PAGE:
Peripheral Doesn’t Need Deskspace

Some of us are suckers for new hardware. There’s absolutely nothing shameful about a drawer overflowing with gamepads, roll-up keyboards, and those funny-shaped ergonomic mice. MyTeleTouch won’t sate your itch for new hardware because [Dimitar Danailov] didn’t design hardware you hold, because it uses your phone as a catch-all Human Interface Device, HID. A dongle plugs into a standard USB port, and your Android phone can emulate a USB keyboard, mouse, or gamepad over Bluetooth.

Chances are high that you already set up your primary computer with your favorite hardware, but we think we’ve found a practical slant for a minimalist accessory. Remember the last time you booted an obsolete Windows desktop and dug out an old mouse with a questionable USB plug? How long have you poked around the bottom of a moving box trying to find a proprietary wireless keyboard dongle, when you just wanted to type a password on your smart TV? What about RetroPi and a game controller? MyTeleTouch isn’t going to transform your daily experience, but it’ll be there when you don’t want to carry a full-size keyboard down three flights of stairs to press {ENTER} on a machine that spontaneously forgot it has a touch screen. If you don’t have opportunities to play the hero very often, you can choose to play the villain. Hide this in a coworker’s USB port, and while they think you’re sending a text message, you could be fiddling with their cursor.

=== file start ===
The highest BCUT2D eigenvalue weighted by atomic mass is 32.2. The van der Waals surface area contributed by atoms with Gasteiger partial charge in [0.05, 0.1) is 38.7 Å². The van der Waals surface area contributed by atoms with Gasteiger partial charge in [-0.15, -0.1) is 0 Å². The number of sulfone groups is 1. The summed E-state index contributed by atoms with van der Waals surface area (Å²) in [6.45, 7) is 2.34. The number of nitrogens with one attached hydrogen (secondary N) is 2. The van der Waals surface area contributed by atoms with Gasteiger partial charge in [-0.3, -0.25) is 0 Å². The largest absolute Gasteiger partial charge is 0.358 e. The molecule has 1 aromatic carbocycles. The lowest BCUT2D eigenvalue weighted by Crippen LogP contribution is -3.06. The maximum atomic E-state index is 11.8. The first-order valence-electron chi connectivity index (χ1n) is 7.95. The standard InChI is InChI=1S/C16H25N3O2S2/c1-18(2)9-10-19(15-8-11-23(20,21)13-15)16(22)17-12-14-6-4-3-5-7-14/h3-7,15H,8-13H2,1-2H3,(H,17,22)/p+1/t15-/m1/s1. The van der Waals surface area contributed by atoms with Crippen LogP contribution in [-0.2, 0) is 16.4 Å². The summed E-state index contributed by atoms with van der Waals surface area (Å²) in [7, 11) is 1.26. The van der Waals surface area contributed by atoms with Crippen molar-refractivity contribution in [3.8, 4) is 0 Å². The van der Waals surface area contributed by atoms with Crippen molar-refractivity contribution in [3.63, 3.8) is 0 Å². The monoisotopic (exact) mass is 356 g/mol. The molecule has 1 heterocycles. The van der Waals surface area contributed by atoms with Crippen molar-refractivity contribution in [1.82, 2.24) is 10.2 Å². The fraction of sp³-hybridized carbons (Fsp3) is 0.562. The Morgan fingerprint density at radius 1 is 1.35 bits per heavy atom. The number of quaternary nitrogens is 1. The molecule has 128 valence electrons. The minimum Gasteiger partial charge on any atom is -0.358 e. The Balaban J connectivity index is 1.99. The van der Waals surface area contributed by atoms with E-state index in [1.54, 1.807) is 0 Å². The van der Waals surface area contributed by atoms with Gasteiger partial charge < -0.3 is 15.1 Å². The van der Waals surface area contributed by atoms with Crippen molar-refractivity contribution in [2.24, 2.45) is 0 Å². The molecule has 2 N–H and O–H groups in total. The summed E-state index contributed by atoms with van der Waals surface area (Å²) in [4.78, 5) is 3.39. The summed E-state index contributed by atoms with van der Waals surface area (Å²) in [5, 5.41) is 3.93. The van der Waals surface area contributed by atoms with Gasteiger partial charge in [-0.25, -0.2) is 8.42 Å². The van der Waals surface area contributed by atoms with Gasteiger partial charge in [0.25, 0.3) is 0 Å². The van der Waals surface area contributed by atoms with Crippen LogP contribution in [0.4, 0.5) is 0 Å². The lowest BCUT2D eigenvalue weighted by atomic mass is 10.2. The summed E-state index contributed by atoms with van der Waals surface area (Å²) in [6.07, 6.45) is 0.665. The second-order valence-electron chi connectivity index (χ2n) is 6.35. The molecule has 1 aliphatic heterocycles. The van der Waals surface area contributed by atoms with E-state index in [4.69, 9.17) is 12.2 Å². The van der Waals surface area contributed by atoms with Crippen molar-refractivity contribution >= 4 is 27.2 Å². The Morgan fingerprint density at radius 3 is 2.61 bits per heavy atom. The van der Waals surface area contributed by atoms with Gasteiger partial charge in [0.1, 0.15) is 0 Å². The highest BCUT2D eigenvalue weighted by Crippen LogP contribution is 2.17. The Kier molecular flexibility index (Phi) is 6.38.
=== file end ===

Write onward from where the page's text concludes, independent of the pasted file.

We enjoy a good prank that everyone can laugh off, and we love little keyboards and this one raises the (space) bar.

9 thoughts on “Peripheral Doesn’t Need Deskspace

    1. InputStick seems like a fairly simple derivation of “Bluetooth HID Proxy”, first implemented around 2003 timeframe. As an example, you can see this post where someone is offering a dongle preprogrammed (possibly even with CSR’s HID-Proxy firmware) which can transparently pair with a keyboard, and present a regular USB keyboard/mouse interface.

      As another example, check out the “dongler” feature of the TextBlade keyboard:

    1. Not if you want interact with a system’s BIOS, which I do, regularly. I’ve got two inputsticks and they work great for the stuff I do. Nothing wrong with your suggestion for the right circumstances, but it’s not gonna work for everyone.

      1. Apps that run on both the app and computer? Those are nice for remote control but personally I need something like this for debugging faulty machines and installing OSes. That’s where these USB HID dongles come in handy. I quite like the solution in the article

  1. im a hard controls guy. ive always found touchscreens a bit clumsy and i hate using them. ive always needed a tactile interface, keyboards with chicklet keys because i expect some mechanical movement when i press them, more than a couple mm. and touch pads, lets say ive never owned a laptop without keeping some kind of pointing device in the bag. but give me a hotas or a large track ball and il go to town with it. using a device that only has the worst possible input method as a catch all controller doesn’t seem to work for me.

  2. So I ran and bought 2, neither will pair to an Onda Air CH, or a Galaxy A70. The Onda doesn’t surprise me, but the galaxy half does. Is it because there is no bluetooth password?

    Anybody know about getting devices with no bluetooth pin to connect to newer Samsungs?

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